Stephon Gilmore begins backpedaling before the ball is snapped. He knows that Robby Anderson, lined up as the third receiver in from the left side of the Jets’ formation, is going to run an over route. So Gilmore takes the liberty of running it for him, tracing a deep arc across the field.
Gilmore is playing man coverage, but he’s so confident in knowing where the ball will go that his eyes aren’t on the man he’s covering—they are locked on the quarterback. Sure enough, when Sam Darnold’s pass comes out—hurried yet again by the Patriots’ zero blitz—the 29-year-old cornerback is on the receiving end. “I knew what was coming,” Gilmore says after the game, unable to stifle his grin. “I was the receiver on that play.”
It was New England’s third interception in a 33–0, Monday night win in Week 7, and Gilmore’s third of the season. The defense that carried the Patriots to a Super Bowl LIII victory—which Gilmore helped seal with a pick—is even stronger this year, allowing a league-low 7.6 points per game and lifting the team to an NFL-best 8–0 start. Through communication and the trust established among a unit of savvy veterans, the 11 defenders on the field operate in concert; play calls come to life just the way Bill Belichick drew them up. But in his aggressive scheme, there’s no question that Gilmore’s ability to blanket the opponent’s best receiver is indispensable.
There’s also no question about who is the best cornerback in the NFL. Ask his teammates; or Darrelle Revis, who held that title last decade; or players leaguewide, who voted Gilmore first at the position (and 22nd overall) in this year’s Top 100 players list on NFL Network.
The stereotype of the shutdown corner is one of a brash, outspoken star. That’s not Gilmore, but his quiet demeanor should never be mistaken for a lack of confidence. “If you watch the film, you know,” he says matter-of-factly, his voice barely audible over the din in the visitors’ postgame locker room at MetLife Stadium.
You know . . . that Stephon Gilmore is the best cornerback in the NFL?
“Yeah,” he says, as that grin creeps across his face again.
* * *
Belichick has built a six-time champion by rarely, if ever, paying players what other teams would. New England regularly lets homegrown starters in line for a huge payday walk, filling their roles with bargains, and almost always sits out the gold rush in the beginning hours of free agency. But in March 2017, after his rookie deal with the Bills had expired, as Gilmore was being courted by the Bears and the Titans in the early free agency negotiating period, the Patriots called. When they signed him soon after to a five-year, $65 million contract with $31 million guaranteed, the shocker wasn’t the size of the deal but that Belichick was actually ponying up market rate.
Coming out of the University of South Carolina as a junior, Gilmore thought the Pats liked him before the 2012 draft—but they never had a chance, because Buffalo took him 10th. He had faced the Patriots eight times over his first five seasons, giving New England plenty of snaps to see what they missed. And each January, as Gilmore and his family headed down to Charlotte for the offseason, his AFC East rivals began another march through the playoffs.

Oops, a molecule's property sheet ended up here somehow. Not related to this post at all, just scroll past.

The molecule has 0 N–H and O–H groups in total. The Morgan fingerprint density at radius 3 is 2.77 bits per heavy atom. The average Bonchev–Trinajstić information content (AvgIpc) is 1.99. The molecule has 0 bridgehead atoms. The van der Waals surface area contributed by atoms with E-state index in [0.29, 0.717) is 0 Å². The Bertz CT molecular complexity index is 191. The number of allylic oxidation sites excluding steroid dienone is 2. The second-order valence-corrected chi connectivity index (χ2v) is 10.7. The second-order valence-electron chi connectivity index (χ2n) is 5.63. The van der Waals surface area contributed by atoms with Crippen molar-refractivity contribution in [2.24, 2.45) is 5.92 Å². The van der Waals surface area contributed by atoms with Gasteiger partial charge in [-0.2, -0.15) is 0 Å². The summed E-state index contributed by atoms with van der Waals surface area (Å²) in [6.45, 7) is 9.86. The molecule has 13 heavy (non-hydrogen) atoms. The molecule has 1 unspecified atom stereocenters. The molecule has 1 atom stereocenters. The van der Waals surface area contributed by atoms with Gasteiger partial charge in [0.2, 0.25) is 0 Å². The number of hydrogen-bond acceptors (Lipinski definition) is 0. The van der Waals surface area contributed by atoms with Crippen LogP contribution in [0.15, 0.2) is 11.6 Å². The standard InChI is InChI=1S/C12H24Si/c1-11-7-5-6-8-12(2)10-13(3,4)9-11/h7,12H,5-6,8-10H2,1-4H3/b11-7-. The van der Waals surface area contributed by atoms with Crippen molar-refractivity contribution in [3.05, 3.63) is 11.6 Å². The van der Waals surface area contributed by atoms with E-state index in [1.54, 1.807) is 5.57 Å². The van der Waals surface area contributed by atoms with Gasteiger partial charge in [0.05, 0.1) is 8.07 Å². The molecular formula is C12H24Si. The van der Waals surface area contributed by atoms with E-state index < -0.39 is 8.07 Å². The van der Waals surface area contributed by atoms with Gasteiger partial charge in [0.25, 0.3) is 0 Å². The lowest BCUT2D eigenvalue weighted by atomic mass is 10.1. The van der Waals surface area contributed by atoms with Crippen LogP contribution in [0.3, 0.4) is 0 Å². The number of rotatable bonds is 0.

He ached to know how they did it. “I know they’ve got a great quarterback, but these other guys are always in position to make plays,” Gilmore recalls thinking. “Five years in Buffalo, you see that and you are like, I don’t know what it is. What are they doing different? Then, to actually get on their side, is totally different.”
The way in which Gilmore has blossomed from a good player in Buffalo to the best at his position in New England is a case study in how the Patriots win. He got off to an inauspicious start in Foxboro. The team was 2–2 and Gilmore was in the hot seat as the new—and highly paid—member of a secondary plagued by communication issues. Then he suffered a concussion, missing three games.
There was more to adjust to than simply learning a new defense and new teammates. “Even when you do good, they still find something that you didn’t do so well,” Gilmore says. “They never really say good job, so you can’t be complacent. It’s hard sometimes. Only certain people can handle it.” That first year he and receiver Brandin Cooks, who had been acquired in the offseason from the Saints, bonded over the demands of the Patriot Way. They’d check in on each other throughout the week and go to Celtics games to relax.
But Gilmore soon found his groove. To cope with the intensity of the practice regimen, he started staying at the stadium until past 7 p.m. some nights, building in extra stretching and soft-tissue work to cope with the intensity of the Patriots’ practice and lifting regimen. The offensive and defensive starters face off during practice deep into the season in New England, and given that Tom Brady doesn’t even like his passes to be tipped in a walk-through, Gilmore relished picking off an out route during a red zone period his first season there. He changed his diet, cutting out sweets and dairy, lowering his body fat to around 5%. At 6' 1" and 202 pounds, with track-star speed and quickness rare for an athlete his size, he has maximized his physical gifts.
But his biggest gains have come on the mental side. In Buffalo, Gilmore studied film on a projector at home. But the Patriots watch so much footage during the day that often Gilmore has nothing more to see at night. “Sometimes we even watch the same film 10 times in a row, and it’s like, I already watched this,” he says. “But you are not going to forget it in a game.” That’s how he knew Anderson was going to run the over route. It’s also why he told safety Duron Harmon during the Super Bowl to cheat over to his side of the field if Cooks (traded to the Rams two offseasons ago) was lined up as the lone back-side receiver in a tighter split. Sure enough, on the play before Gilmore’s interception, they saw that formation. Harmon crept that way and was in prime position to help break up the pass.